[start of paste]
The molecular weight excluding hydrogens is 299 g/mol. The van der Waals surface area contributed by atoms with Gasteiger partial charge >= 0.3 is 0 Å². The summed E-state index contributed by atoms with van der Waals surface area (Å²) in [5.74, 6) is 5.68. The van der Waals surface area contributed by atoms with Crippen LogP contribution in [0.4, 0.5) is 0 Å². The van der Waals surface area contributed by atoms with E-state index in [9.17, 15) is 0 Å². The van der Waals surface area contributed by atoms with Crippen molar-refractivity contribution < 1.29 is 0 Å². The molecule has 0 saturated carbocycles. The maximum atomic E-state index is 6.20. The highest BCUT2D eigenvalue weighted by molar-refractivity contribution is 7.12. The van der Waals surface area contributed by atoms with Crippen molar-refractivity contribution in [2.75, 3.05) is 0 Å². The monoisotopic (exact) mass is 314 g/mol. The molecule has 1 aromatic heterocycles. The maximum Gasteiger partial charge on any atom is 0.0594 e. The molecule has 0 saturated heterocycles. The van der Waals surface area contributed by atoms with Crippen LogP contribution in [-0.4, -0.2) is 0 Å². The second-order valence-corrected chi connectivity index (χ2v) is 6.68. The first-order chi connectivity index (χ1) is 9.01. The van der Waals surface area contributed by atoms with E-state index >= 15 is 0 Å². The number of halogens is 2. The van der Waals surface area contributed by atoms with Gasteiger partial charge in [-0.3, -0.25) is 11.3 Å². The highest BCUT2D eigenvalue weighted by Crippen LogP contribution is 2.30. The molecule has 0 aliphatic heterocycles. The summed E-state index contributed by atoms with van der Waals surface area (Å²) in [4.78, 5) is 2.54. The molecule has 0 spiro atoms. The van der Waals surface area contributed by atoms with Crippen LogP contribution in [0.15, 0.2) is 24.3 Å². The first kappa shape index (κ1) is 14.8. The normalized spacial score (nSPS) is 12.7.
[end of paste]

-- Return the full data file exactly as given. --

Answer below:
The molecular weight excluding hydrogens is 299 g/mol. The van der Waals surface area contributed by atoms with Gasteiger partial charge >= 0.3 is 0 Å². The summed E-state index contributed by atoms with van der Waals surface area (Å²) in [5.74, 6) is 5.68. The van der Waals surface area contributed by atoms with Crippen LogP contribution in [0.4, 0.5) is 0 Å². The van der Waals surface area contributed by atoms with E-state index in [9.17, 15) is 0 Å². The van der Waals surface area contributed by atoms with Crippen molar-refractivity contribution < 1.29 is 0 Å². The molecule has 0 saturated carbocycles. The maximum atomic E-state index is 6.20. The highest BCUT2D eigenvalue weighted by molar-refractivity contribution is 7.12. The van der Waals surface area contributed by atoms with Crippen molar-refractivity contribution in [2.75, 3.05) is 0 Å². The monoisotopic (exact) mass is 314 g/mol. The molecule has 1 aromatic heterocycles. The maximum Gasteiger partial charge on any atom is 0.0594 e. The molecule has 0 saturated heterocycles. The van der Waals surface area contributed by atoms with Crippen LogP contribution in [-0.4, -0.2) is 0 Å². The second-order valence-corrected chi connectivity index (χ2v) is 6.68. The first-order chi connectivity index (χ1) is 9.01. The van der Waals surface area contributed by atoms with E-state index >= 15 is 0 Å². The number of halogens is 2. The van der Waals surface area contributed by atoms with Gasteiger partial charge in [-0.3, -0.25) is 11.3 Å². The highest BCUT2D eigenvalue weighted by Crippen LogP contribution is 2.30. The molecule has 0 aliphatic heterocycles. The summed E-state index contributed by atoms with van der Waals surface area (Å²) in [4.78, 5) is 2.54. The molecule has 0 spiro atoms. The van der Waals surface area contributed by atoms with Crippen LogP contribution in [0.15, 0.2) is 24.3 Å². The first kappa shape index (κ1) is 14.8. The normalized spacial score (nSPS) is 12.7.